Instruments: Drums, Bass, Guitar, Keyboard, Voice (and some flute)
Genres: Danceable Lap Pop, LoFi Silly Songs, New Wave, Acid Jazz, Grunge and More
Joel Klaverkamp is the mastermind behind the varying styles of beefdonut. After a short and sweet introduction and interview, I could immediately tell he is a relaxed and laid back dude. His musical CV is all across the map when it comes to genres and musical styles so the best thing you can do it check out his soundcloud and hear them for yourself. I promise you won’t be disappointed!
Ashley: Can you tell me a bit about yourself?
Joel: I’ve played for a long time in the Winnipeg music scene. I played bass in Skingerbreadman and bass in The Hummers. I also played keyboard in Drums and Wires and I played guitar and everything with beefdonut which is sort of just me and my songwriting. I also play drums for people like A La Mode and Boats.
Ashley: So where did the name come from?
Joel: I worked at HMV a long time ago and I worked with a friend of mine who brought donuts from sears and they tasted like they were deep fried in oil that had deep fried beef so it had this disgusting flavor to it. We started calling them ‘beef donuts’ and later on I thought it would be a pretty good name so I took it.
Ashley: How often are you practicing your instruments?
Joel: The correct answer is not often enough, but it also ebbs and flows. Lately I’ve been practicing drums a lot more because A La Mode was preparing for Real Love summer fest and a show at the Handsome Daughter. It all depends on which gig is coming on. I am mostly practicing for shows three times a week.
Ashley: What is a practice or jam session like with the band?
Joel: It depends on the project, if its very collaborative it’s very magical. I try to respect that magic and allow it to happen and that’s one of the main reasons I play. If it’s not collaborative, if it’s someone else saying theses are the parts or if I’m saying these are the parts it tends to be not as magical and a bit more technical. You have to actually figure out their vision or you have to try to communicate your vision [to others] so it’s less just “letting it happen.”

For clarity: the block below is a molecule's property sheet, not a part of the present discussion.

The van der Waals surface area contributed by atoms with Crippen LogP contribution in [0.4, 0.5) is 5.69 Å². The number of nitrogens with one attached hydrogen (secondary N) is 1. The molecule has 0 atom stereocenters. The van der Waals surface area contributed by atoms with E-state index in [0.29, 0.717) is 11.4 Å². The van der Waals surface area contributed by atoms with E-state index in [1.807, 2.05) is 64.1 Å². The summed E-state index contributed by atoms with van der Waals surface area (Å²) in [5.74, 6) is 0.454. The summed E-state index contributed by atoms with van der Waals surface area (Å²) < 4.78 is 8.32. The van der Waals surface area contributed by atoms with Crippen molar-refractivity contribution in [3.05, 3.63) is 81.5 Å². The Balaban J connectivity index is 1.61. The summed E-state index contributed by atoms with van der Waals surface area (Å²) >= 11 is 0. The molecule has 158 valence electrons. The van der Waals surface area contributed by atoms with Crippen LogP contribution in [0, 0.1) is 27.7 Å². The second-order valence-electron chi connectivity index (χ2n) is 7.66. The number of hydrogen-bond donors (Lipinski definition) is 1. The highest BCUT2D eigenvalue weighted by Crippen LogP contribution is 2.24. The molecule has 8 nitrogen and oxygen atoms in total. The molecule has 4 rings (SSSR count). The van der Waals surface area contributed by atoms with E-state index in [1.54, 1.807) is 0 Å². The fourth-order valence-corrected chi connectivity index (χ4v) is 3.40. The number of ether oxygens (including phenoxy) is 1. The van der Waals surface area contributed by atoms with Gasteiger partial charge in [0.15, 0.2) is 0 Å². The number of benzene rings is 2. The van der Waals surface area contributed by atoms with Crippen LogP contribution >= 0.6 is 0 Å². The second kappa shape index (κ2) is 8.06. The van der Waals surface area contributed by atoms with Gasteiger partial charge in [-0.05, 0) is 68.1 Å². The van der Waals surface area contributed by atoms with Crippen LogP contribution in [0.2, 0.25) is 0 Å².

Ashley: And with beefdonut, how do you perform your music? Do you do it solo or do you book musicians?
Joel: It depends, we played at Graffiti Gallery and it was a whole new line up. I got flute synth parts, electric guitar, backing vocals and percussion, synth and drums and it’s got a bigger band and dance focus. The last record I did was very grunge rock themed where there are very little dynamics. It was a four piece [set-up]. Before that I have done performances alone with laptops but I don’t really like that; I’ve also had guitar loops solo shows where I’ve had a guitar loop pedal and play. It can be whatever. I’ve also done a lot of recording for sound track work mostly for modern dance shows so a lot of the times I’ll be live mixing that while the show is going so the sections all match up with each other. It really depends.
Ashley: What is the most stressful part about being a musician?
Joel: I’m really easy going and relaxed in general so there really isn’t anything that stresses me out about music that I can think of. For me, that’s the fun part.
Ashley: Then who inspires your music?
Joel: That changes a lot. Currently I’m really inspired by Goat and Thee Oh Sees although if I had to pick, in the past I would have said Bjork or Prince. But now I would have to say James Murphy. The stuff he makes is just perfect in my mind. If you were to break it down into actual quantifiable metrics, thearrangement of the song, the tones of the instruments, the lyrics, the melodies and everything about what he does is matched in my DNA for music.
Ashley: So then what is your songwriting process?